This throws many of the analogies of buying other things right out the window. If you don't know what features you need, how can you compare plans? Basically you have to guess. You decide based on what you're most fearful of. Then when you ACTUALLY get sick it's still up to chance whether you picked the right option.

    Further healthcare is a personal service and people who consume a lot of it, like to go to "their" doctor--not so much because of price as because of familiarity.

    My point is that market forces in healthcare need to be very strong in order to maintain a healthy market. It's not as easy to look for the lowest price on knee surgery as it is to find the lowest price on bread.

    @Anway: someone needs to build that website

  • Dan||

    I suppose we could have health care that costs what it did 50 years ago ......... by having the health care that was AVAILABLE 50 years ago. I don't see anyone proposing that as such.

  • Andrew||

    Healthcare are expensive in this country because doctors are greedy. The US doctors make more than twice as much as the UK doctors. The medical profession is attracting the wrong kind of people--- the greedy people. My proposal for paying for universal coverage is to raise income tax on doctors by 30% right away and adjust the tax rate up each year to offset medical inflation. I want doctors to be paid well like other professions, but not filthily rich. Anyone agrees with me?

  • ||

    A question I've had for a long time about state regulation of health care is: How is the current system not in violation of the interstate commerce clause? If I can't buy health insurance from an out of state insurer, how is that less of an impediment than being banned from downloading an mp3 from Amazon?

    Attorneys? Anyone?

  • ||

    Thank you for a well-researched article.
    The reform proposals only address the demand side of the equation, while pretending to address the supply (cost) side. The proposals only provide a flood of new demand for health services which will actually increase prices. We have already seen the per-patient cost of Medicare and Medicaid increase one-third more than private insurance since 1970.

    Alternatively, the government could reduce costs and improve health in several ways:

    — Allowing doctors, hospitals and pharmacies to advertise prices.
    — Not mandating what health benefits have to be included in insurance policies, which drives costs up 30 percent.
    — Allowing individuals to buy health insurance from out-of-state companies, just like home or auto insurance.
    — Reducing licensing regulations, so nurses and other professionals could provide more care at reduced costs.
    — Ending corporate tax advantages, allowing an estimated 25 percent of employees to jump at the opportunity to run their own businesses in a level playing field.
    — Ending political correctness in government funding of medical research. Increase funding on the leading causes of death, such as heart disease and lung cancer, and allow research on the medical benefits of marijuana.
    — And, of course, tort reform, which would save tens of billions, but reduce campaign contributions to Democrats from trial lawyers.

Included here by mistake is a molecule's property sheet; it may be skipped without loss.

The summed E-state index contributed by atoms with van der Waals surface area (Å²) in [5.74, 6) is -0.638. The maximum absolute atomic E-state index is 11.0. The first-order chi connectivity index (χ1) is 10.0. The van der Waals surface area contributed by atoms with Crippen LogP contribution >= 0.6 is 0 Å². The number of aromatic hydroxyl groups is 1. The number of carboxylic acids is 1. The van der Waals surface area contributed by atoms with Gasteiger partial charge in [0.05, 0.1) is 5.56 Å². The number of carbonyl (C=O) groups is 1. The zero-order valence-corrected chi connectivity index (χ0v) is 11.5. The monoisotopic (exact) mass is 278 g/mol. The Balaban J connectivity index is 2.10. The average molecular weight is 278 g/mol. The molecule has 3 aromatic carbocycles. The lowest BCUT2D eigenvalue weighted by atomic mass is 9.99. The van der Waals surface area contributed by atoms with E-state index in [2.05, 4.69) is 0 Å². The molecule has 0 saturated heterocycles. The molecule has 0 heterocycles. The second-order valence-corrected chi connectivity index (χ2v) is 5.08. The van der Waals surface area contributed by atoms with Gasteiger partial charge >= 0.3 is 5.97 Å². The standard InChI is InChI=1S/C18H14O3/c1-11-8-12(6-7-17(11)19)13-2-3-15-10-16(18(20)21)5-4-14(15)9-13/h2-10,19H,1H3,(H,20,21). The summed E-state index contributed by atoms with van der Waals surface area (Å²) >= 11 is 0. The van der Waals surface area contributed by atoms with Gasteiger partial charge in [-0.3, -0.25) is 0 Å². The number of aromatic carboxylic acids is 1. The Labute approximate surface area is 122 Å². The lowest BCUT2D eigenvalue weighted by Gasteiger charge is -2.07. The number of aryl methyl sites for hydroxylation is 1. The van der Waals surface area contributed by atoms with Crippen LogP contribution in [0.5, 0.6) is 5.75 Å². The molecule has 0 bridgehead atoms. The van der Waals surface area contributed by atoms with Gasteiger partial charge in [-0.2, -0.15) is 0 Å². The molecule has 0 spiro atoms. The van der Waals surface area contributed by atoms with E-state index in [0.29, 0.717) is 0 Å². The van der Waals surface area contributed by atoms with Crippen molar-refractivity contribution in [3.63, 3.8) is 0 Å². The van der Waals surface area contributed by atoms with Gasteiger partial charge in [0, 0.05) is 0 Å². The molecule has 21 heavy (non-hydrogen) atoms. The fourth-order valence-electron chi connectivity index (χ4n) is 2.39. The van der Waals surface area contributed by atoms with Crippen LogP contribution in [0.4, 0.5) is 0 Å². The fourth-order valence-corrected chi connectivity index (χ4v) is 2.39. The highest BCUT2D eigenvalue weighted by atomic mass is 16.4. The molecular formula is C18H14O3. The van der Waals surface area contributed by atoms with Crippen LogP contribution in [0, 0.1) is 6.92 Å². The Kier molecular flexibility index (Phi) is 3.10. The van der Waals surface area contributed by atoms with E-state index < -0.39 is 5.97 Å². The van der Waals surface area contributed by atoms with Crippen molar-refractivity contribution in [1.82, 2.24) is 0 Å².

We can also see that costs are coming down for cosmetic and LASIK eye surgery because of a relatively free market where people are paying with their own money, without government meddling.

    It’s time to get rid of thousands of pages of health care regulations and let freedom have a chance. Tell your representatives to make a bonfire out of this 1,000-page bill. “Do not go gentle into that good night. Rage, rage against the dying of the light.” It’s time to stop America’s reckless charge into socialism.

  • Andrea||


    My comment (10.25.09 @ 7:26PM) was in response to yours.

  • Ed H.||

    We need reform, but not the type that is being discussed. Keep it simple and slow. Increase utilization of HSAs and provide more money for state high risk pools. That's a good start.

  • abercrombie milano||

    My only point is that if you take the Bible straight, as I'm sure many of Reasons readers do, you will see a lot of the Old Testament stuff as absolutely insane. Even some cursory knowledge of Hebrew and doing some mathematics and logic will tell you that you really won't get the full deal by just doing regular skill english reading for those books. In other words, there's more to the books of the Bible than most will ever grasp.

  • cheapest ugg boots online||

    When I lived there in early 90s, I think it was close to parity with the US. Its disappointing to me that they have done so poorly since. I blame joining the UN.

  • Limited Medical Plans||

    It will be so nice when we can all sit back and say that we understand what health care reform really means. So many of us are in the dark because of all the "unknowns".

  • nike shox||

    is good

  • LifeStrategies||

    Yet despite Obama's insistence that health-care costs won't rise for average people, all indications are that they're about to significantly increase for many if not the majority of people - including his union supporters.

    What a surprise, Obama is unable to bypass the laws of basic mathematics. It seems the only ones being shielded are those working for congress, oink oink.